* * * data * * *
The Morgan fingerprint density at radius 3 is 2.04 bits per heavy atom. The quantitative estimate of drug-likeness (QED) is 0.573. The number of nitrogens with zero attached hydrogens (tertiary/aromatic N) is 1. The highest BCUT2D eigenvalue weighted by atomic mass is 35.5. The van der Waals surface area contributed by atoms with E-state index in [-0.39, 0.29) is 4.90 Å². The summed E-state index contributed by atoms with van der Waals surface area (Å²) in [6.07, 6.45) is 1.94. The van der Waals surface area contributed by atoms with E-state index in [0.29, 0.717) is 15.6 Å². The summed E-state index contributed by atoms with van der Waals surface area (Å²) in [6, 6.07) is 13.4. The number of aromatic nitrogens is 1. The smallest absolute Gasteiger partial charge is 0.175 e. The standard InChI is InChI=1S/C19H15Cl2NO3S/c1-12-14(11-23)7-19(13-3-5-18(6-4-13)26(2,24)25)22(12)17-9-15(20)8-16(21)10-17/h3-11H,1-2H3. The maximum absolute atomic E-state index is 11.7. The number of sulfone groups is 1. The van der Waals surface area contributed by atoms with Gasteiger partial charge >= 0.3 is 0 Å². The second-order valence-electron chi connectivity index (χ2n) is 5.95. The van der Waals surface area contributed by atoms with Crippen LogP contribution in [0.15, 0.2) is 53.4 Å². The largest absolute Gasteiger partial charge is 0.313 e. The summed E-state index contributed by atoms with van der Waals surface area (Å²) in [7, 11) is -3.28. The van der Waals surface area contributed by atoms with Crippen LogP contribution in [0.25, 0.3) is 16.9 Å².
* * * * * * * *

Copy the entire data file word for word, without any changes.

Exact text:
The Morgan fingerprint density at radius 3 is 2.04 bits per heavy atom. The quantitative estimate of drug-likeness (QED) is 0.573. The number of nitrogens with zero attached hydrogens (tertiary/aromatic N) is 1. The highest BCUT2D eigenvalue weighted by atomic mass is 35.5. The van der Waals surface area contributed by atoms with E-state index in [-0.39, 0.29) is 4.90 Å². The summed E-state index contributed by atoms with van der Waals surface area (Å²) in [6.07, 6.45) is 1.94. The van der Waals surface area contributed by atoms with E-state index in [0.29, 0.717) is 15.6 Å². The summed E-state index contributed by atoms with van der Waals surface area (Å²) in [6, 6.07) is 13.4. The number of aromatic nitrogens is 1. The smallest absolute Gasteiger partial charge is 0.175 e. The standard InChI is InChI=1S/C19H15Cl2NO3S/c1-12-14(11-23)7-19(13-3-5-18(6-4-13)26(2,24)25)22(12)17-9-15(20)8-16(21)10-17/h3-11H,1-2H3. The maximum absolute atomic E-state index is 11.7. The number of sulfone groups is 1. The van der Waals surface area contributed by atoms with Gasteiger partial charge >= 0.3 is 0 Å². The second-order valence-electron chi connectivity index (χ2n) is 5.95. The van der Waals surface area contributed by atoms with Crippen LogP contribution in [0.15, 0.2) is 53.4 Å². The largest absolute Gasteiger partial charge is 0.313 e. The summed E-state index contributed by atoms with van der Waals surface area (Å²) in [7, 11) is -3.28. The van der Waals surface area contributed by atoms with Crippen LogP contribution in [0.25, 0.3) is 16.9 Å².